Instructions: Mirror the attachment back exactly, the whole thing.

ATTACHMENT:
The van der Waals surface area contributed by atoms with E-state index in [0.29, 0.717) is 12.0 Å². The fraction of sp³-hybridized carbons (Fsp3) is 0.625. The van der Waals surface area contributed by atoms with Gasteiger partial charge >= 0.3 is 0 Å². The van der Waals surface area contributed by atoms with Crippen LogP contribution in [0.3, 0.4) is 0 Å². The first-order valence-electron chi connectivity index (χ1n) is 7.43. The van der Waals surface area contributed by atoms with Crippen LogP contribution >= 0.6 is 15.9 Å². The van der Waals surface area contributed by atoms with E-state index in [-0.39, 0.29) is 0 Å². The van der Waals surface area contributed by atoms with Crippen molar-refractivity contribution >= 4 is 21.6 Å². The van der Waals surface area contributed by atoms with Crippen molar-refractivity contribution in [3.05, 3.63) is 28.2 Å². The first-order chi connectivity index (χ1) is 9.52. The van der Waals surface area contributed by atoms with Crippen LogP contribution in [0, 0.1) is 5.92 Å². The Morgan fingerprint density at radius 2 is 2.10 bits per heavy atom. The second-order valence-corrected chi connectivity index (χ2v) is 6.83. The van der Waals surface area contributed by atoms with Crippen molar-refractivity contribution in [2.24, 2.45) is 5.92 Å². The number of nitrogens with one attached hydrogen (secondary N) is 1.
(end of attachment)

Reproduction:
The van der Waals surface area contributed by atoms with E-state index in [0.29, 0.717) is 12.0 Å². The fraction of sp³-hybridized carbons (Fsp3) is 0.625. The van der Waals surface area contributed by atoms with Gasteiger partial charge >= 0.3 is 0 Å². The van der Waals surface area contributed by atoms with Crippen LogP contribution in [0.3, 0.4) is 0 Å². The first-order valence-electron chi connectivity index (χ1n) is 7.43. The van der Waals surface area contributed by atoms with Crippen LogP contribution >= 0.6 is 15.9 Å². The van der Waals surface area contributed by atoms with E-state index in [-0.39, 0.29) is 0 Å². The van der Waals surface area contributed by atoms with Crippen molar-refractivity contribution >= 4 is 21.6 Å². The van der Waals surface area contributed by atoms with Crippen molar-refractivity contribution in [3.05, 3.63) is 28.2 Å². The first-order chi connectivity index (χ1) is 9.52. The van der Waals surface area contributed by atoms with Crippen LogP contribution in [0, 0.1) is 5.92 Å². The Morgan fingerprint density at radius 2 is 2.10 bits per heavy atom. The second-order valence-corrected chi connectivity index (χ2v) is 6.83. The van der Waals surface area contributed by atoms with Crippen molar-refractivity contribution in [2.24, 2.45) is 5.92 Å². The number of nitrogens with one attached hydrogen (secondary N) is 1.